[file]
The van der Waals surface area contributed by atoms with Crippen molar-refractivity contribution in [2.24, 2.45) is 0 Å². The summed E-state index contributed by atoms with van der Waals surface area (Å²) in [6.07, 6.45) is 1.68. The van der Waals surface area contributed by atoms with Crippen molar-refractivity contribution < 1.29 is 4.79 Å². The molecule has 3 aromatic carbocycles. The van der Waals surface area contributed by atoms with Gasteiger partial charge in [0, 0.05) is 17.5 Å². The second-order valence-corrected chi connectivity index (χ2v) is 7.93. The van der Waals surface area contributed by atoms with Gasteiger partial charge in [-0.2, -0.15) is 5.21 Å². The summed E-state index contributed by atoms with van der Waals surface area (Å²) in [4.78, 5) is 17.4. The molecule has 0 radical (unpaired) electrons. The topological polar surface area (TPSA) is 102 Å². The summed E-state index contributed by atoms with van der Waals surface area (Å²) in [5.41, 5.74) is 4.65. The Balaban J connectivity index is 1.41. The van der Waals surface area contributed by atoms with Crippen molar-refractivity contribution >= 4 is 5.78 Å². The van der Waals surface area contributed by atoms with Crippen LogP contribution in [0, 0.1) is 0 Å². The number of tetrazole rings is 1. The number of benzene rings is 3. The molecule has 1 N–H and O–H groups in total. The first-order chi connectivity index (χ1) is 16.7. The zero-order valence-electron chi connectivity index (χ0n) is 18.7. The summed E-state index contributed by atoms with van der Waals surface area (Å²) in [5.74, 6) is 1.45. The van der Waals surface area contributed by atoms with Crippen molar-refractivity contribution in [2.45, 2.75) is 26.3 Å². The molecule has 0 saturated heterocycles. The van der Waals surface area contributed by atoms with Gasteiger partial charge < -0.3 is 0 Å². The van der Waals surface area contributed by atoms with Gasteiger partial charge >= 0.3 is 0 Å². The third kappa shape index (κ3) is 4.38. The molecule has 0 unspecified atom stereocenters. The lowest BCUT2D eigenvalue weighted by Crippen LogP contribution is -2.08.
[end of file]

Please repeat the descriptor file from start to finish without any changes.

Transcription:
The van der Waals surface area contributed by atoms with Crippen molar-refractivity contribution in [2.24, 2.45) is 0 Å². The summed E-state index contributed by atoms with van der Waals surface area (Å²) in [6.07, 6.45) is 1.68. The van der Waals surface area contributed by atoms with Crippen molar-refractivity contribution < 1.29 is 4.79 Å². The molecule has 3 aromatic carbocycles. The van der Waals surface area contributed by atoms with Gasteiger partial charge in [0, 0.05) is 17.5 Å². The second-order valence-corrected chi connectivity index (χ2v) is 7.93. The van der Waals surface area contributed by atoms with Gasteiger partial charge in [-0.2, -0.15) is 5.21 Å². The summed E-state index contributed by atoms with van der Waals surface area (Å²) in [4.78, 5) is 17.4. The molecule has 0 radical (unpaired) electrons. The topological polar surface area (TPSA) is 102 Å². The summed E-state index contributed by atoms with van der Waals surface area (Å²) in [5.41, 5.74) is 4.65. The Balaban J connectivity index is 1.41. The van der Waals surface area contributed by atoms with Crippen molar-refractivity contribution >= 4 is 5.78 Å². The van der Waals surface area contributed by atoms with Crippen LogP contribution in [0, 0.1) is 0 Å². The number of tetrazole rings is 1. The number of benzene rings is 3. The molecule has 1 N–H and O–H groups in total. The first-order chi connectivity index (χ1) is 16.7. The zero-order valence-electron chi connectivity index (χ0n) is 18.7. The summed E-state index contributed by atoms with van der Waals surface area (Å²) in [5.74, 6) is 1.45. The van der Waals surface area contributed by atoms with Crippen molar-refractivity contribution in [2.45, 2.75) is 26.3 Å². The molecule has 0 saturated heterocycles. The van der Waals surface area contributed by atoms with Gasteiger partial charge < -0.3 is 0 Å². The van der Waals surface area contributed by atoms with Gasteiger partial charge >= 0.3 is 0 Å². The third kappa shape index (κ3) is 4.38. The molecule has 0 unspecified atom stereocenters. The lowest BCUT2D eigenvalue weighted by Crippen LogP contribution is -2.08.